Hidden ingredients: what to watch out for
Shopping for vegan food products is easy once you know how, but sometimes it can be challenging at first if you’re not sure what to look for. Here is a list of common non-vegan ingredients and potentially non-vegan products to be aware of when food shopping.
Butterfat/buttermilk: commonly used in chocolate (including dark chocolate)
Carmine/cochineal (E120): a red dye made from crushed beetles
Fish oil: beware anything ‘omega-3 enriched’ (such as margarine, olive oil and bread) as these sometimes contain fish rather than plant sources of omega-3. If the product contains fish it will say so on the packaging.
Gelatine: made from animal bones and connective tissues. Often used in marshmallows and chewy sweets and in some jelly desserts
Ghee: clarified butter, used in some Indian products such as naan bread, curries or dhals
Lanolin: a grease secreted from sheep’s skin and extracted from their wool, in some cases from the wool of slaughtered sheep
Lactose: milk-derived. Often used as an additive in products which might not be expected to contain milk, such as crisps and dips
L-Cysteine (E920): this additive can be vegan or non-vegan and is sometimes made from hair or feathers
Shellac (E904): insect secretions, sometimes used as a glazing agent on sweets and fruit
Vitamin D3, or unspecified “Vitamin D”: Vitamin D3, or unspecified “Vitamin D”: Vitamin D3 used in fortified foods is not suitable for vegans, as it is obtained from lanolin (a grease derived from sheep’s wool). There is one form of D3 that is derived from lichen and suitable for vegans, which is marketed as Vitashine. Products which contain 'Vitamin D' and don’t specify which form it is could contain the usually animal derived vitamin D3. (Vitamin D2 is suitable).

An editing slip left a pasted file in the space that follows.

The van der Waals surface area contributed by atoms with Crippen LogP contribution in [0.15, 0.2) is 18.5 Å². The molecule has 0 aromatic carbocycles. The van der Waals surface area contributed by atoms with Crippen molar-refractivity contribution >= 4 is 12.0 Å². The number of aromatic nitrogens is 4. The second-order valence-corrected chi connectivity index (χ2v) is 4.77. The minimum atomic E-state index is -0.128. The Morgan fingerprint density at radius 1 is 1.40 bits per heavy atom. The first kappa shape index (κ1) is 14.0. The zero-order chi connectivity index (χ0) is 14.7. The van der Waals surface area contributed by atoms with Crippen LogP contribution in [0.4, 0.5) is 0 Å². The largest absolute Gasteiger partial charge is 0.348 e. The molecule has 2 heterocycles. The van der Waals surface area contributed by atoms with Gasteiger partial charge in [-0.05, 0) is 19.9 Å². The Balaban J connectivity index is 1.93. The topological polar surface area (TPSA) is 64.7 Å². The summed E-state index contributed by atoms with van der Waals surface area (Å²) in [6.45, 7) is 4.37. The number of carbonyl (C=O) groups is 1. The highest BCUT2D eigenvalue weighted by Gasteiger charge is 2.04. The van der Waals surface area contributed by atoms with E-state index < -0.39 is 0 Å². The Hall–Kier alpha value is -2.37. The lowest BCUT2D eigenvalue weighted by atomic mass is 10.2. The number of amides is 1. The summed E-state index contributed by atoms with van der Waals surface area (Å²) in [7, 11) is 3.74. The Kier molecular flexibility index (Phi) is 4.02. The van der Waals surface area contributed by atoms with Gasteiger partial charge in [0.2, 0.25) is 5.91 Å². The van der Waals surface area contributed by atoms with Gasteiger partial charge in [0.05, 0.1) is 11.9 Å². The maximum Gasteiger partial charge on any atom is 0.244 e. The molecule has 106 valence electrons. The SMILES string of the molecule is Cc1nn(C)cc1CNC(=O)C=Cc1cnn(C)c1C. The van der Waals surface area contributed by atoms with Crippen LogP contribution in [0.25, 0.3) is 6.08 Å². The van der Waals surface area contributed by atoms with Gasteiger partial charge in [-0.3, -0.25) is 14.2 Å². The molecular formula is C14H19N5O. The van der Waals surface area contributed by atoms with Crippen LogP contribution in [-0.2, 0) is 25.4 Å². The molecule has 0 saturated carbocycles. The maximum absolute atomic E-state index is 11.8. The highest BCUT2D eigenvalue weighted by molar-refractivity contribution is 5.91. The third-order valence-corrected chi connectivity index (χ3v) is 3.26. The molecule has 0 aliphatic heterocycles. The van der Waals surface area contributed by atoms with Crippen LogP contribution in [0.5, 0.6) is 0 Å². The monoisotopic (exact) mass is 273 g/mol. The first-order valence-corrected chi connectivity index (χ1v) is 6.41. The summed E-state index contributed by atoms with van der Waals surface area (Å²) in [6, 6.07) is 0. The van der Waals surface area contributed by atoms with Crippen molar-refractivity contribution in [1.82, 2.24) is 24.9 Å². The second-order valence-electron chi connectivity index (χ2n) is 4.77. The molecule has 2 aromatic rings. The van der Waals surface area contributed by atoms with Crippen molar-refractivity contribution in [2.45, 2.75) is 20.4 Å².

Some products to watch out for which are sometimes unsuitable for vegans:
Breakfast cereals: can contain milk, vitamin D3 or honey
Cereal bars: many contain honey
Thai curry paste: often contains fish, although some brands don’t
Margarines and spreads: most margarines and spreads contain milk products and/or vitamin D3; however there are some vegan brands available, such as the Pure dairy-free spreads which are available from most supermarkets.
Jelly: check it isn’t made with gelatine
Sweets and marshmallows: often made with gelatine
Stock powders: can contain milk products
‘Veggie’ burgers or sausages: many contain milk or eggs, including Quorn which is never suitable for vegans
Worcestershire sauce: contains fish. Vegan versions are available in the ‘free from’ section at the supermarket or from wholefoods shops
Alcoholic drinks: some are filtered using animal products, particularly beers, wines and ciders
Orange-coloured soft drinks: some (but not all) contain gelatine as a carrier for the colour beta-carotene, but are not required to state on the packaging that they contain gelatine as it is not considered an ingredient
Fresh pasta: often made with eggs. Dried pasta is usually suitable for vegans
Noodles: can be made with eggs. Look for (non-egg) wheat noodles or rice noodles instead
Dark chocolate: often contains milk ingredients in the UK